I’m presenting on Twitter and its uses for education and learning later today, as I noted in my last post. During the past few weeks I’ve been looking at my own uses of Twitter and compiling a list of resources on the subject. There are lots of how-to presentations on Twitter, and I would recommend the CommonCraft videos (available in multiple languages) for starters. After that, Jane Hart’s slideshow on specific steps to get going is very practical.
For Twitter in (higher) education, the video and accompanying commentary about a university History course at UT Dallas is the best I’ve found so far. Nicole Melander’s Why I Hate Twitter and Why I Love Twitter posts about a Social Networking and Business class are also of interest to educators.
I think that Twitter used only inside a course is quite constrained. My experience has shown that the “course” is not a good model for the Internet, and is best-suited for the classroom, from which it came. Without walls, courses and curriculum become rather messy. That may make Twitter, like blogs, best suited for personal learning environments (PLE) in academia, so that learners can use it for several courses and connect to their non-academic networks as well. As educators experiment with Twitter, it will probably be at the course level, but that should not be the final limit.
One of the greatest aspects of Twitter I’ve noticed is its asymmetry, or the fact that I don’t have to follow people who follow me. This lets me tune my network to get better signal and less noise. If you find Twitter boring or useless, then you’re following the wrong people. Blogs allow this asymmetry but social networks like Facebook don’t. Dave Emmett shows on this graphic the difference between what Seth Godin describes as tightening & broadening networks. Twitter & blogs foster broadening networks.
My own focus is using Twitter as another tool/process in personal knowledge management. Twitter can be used as a collaboration tool, performance support or knowledge management application. I’ve integrated Twitter into my sense-making process with Friday’s Finds. This helps me synthesize the various threads over a week and addresses one of Twitter’s weaknesses; long-term archiving. In addition, synchronous events like #lrnchat, held each Thursday, may take a little to get used to but are fun, informative and help build community.
The mechanics of micro-blogging, like blogging, are rather simple. Of course Twitter is now being hyped, much as blogs were a while back. But what’s the bigger picture?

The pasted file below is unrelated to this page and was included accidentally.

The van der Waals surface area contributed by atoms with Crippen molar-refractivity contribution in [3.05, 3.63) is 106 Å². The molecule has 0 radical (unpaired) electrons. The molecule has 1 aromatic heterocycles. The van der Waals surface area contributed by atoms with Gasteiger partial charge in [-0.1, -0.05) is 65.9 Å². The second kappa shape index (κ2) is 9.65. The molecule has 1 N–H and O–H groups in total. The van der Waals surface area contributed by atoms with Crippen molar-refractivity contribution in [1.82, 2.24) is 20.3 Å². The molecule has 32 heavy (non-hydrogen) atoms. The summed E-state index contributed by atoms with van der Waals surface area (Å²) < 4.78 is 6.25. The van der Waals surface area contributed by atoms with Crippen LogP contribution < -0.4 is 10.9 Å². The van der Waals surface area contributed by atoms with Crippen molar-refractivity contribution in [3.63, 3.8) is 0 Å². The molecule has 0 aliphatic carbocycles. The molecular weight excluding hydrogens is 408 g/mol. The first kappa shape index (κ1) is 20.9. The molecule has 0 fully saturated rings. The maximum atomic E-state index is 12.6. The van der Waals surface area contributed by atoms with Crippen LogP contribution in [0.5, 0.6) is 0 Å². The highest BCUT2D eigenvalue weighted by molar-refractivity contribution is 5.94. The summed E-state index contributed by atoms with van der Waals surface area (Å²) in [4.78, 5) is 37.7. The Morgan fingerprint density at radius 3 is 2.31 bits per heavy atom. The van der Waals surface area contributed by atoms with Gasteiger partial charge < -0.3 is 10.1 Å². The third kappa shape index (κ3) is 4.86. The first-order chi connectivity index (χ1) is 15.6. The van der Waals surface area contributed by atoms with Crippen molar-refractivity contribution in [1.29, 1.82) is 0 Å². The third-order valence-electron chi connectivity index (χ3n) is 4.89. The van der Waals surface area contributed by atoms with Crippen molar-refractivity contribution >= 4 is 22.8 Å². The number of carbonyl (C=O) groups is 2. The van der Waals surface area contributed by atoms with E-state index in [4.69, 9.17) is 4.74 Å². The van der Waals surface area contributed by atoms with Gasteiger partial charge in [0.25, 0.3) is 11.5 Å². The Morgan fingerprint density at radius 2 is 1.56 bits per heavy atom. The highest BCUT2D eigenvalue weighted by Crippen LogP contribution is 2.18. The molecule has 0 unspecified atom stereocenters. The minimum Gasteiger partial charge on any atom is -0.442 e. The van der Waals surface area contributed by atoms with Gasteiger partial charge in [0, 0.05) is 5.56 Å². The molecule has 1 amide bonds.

Charlene Croft provides a sociological perspective on Twitter:
Twitter is a social networking site predominantly used by individuals who are high-level communicators and organizations/businesses who want to reach those communicators. Malcolm Gladwell’s The Tipping Point is a good lens through which to view Twitter users. He talks about the Connectors, the Mavens and the Salesmen as being the three types of individuals which start and spread what he calls “social epidemics.”
One conclusion you can draw from Charlene’s post is that Twitter, like blogging, is not for everyone, especially if you’re not a Maven, Connector or Salesman in your work. That doesn’t mean that you can’t be a passive participant (lurker) or use Twitter as a search engine or information gathering tool.
I will leave the final and most important words from Howard Rheingold, who says that Twitter, like most social media, requires a certain level of skill and literacy in order to be understood and used [my emphasis]:
Nielsen, the same people who do TV ratings, recently noted that more than 60% of new Twitter users fail to return the following month. To me, this represents a perfect example of a media literacy issue: Twitter is one of a growing breed of part-technological, part-social communication media that require some skills to use productively. Sure, Twitter is banal and trivial, full of self-promotion and outright spam. So is the Internet. The difference between seeing Twitter as a waste of time or as a powerful new community amplifier depends entirely on how you look at it – on knowing how to look at it.